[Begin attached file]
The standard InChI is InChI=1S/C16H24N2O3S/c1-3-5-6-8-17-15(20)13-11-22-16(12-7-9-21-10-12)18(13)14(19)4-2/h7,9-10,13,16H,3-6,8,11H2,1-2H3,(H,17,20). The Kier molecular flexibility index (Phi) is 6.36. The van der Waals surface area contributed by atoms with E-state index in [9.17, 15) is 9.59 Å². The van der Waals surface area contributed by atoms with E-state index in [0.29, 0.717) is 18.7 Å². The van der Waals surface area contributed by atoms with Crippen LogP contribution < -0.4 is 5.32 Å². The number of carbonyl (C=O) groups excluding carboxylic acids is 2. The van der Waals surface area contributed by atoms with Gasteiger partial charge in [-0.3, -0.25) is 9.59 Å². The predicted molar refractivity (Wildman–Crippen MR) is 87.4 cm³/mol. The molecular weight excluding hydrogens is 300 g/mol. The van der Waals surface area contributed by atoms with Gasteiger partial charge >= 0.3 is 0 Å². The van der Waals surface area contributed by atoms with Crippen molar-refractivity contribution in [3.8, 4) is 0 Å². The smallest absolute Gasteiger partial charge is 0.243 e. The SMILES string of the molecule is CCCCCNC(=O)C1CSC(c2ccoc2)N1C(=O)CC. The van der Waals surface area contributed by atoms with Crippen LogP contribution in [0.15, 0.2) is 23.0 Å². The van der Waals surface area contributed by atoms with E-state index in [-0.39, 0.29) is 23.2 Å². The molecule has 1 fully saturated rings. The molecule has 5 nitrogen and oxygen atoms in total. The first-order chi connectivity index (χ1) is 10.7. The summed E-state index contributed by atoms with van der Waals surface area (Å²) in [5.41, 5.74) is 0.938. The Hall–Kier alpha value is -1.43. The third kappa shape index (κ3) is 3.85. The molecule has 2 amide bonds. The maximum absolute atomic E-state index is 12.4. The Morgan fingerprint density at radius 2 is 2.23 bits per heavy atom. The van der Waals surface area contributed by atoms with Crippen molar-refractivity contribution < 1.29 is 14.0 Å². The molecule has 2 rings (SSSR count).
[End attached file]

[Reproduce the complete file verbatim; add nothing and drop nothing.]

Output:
The standard InChI is InChI=1S/C16H24N2O3S/c1-3-5-6-8-17-15(20)13-11-22-16(12-7-9-21-10-12)18(13)14(19)4-2/h7,9-10,13,16H,3-6,8,11H2,1-2H3,(H,17,20). The Kier molecular flexibility index (Phi) is 6.36. The van der Waals surface area contributed by atoms with E-state index in [9.17, 15) is 9.59 Å². The van der Waals surface area contributed by atoms with E-state index in [0.29, 0.717) is 18.7 Å². The van der Waals surface area contributed by atoms with Crippen LogP contribution < -0.4 is 5.32 Å². The number of carbonyl (C=O) groups excluding carboxylic acids is 2. The van der Waals surface area contributed by atoms with Gasteiger partial charge in [-0.3, -0.25) is 9.59 Å². The predicted molar refractivity (Wildman–Crippen MR) is 87.4 cm³/mol. The molecular weight excluding hydrogens is 300 g/mol. The van der Waals surface area contributed by atoms with Gasteiger partial charge >= 0.3 is 0 Å². The van der Waals surface area contributed by atoms with Crippen molar-refractivity contribution in [3.8, 4) is 0 Å². The smallest absolute Gasteiger partial charge is 0.243 e. The SMILES string of the molecule is CCCCCNC(=O)C1CSC(c2ccoc2)N1C(=O)CC. The van der Waals surface area contributed by atoms with Crippen LogP contribution in [0.15, 0.2) is 23.0 Å². The van der Waals surface area contributed by atoms with E-state index in [-0.39, 0.29) is 23.2 Å². The molecule has 1 fully saturated rings. The molecule has 5 nitrogen and oxygen atoms in total. The first-order chi connectivity index (χ1) is 10.7. The summed E-state index contributed by atoms with van der Waals surface area (Å²) in [5.41, 5.74) is 0.938. The Hall–Kier alpha value is -1.43. The third kappa shape index (κ3) is 3.85. The molecule has 2 amide bonds. The maximum absolute atomic E-state index is 12.4. The Morgan fingerprint density at radius 2 is 2.23 bits per heavy atom. The van der Waals surface area contributed by atoms with Crippen molar-refractivity contribution < 1.29 is 14.0 Å². The molecule has 2 rings (SSSR count).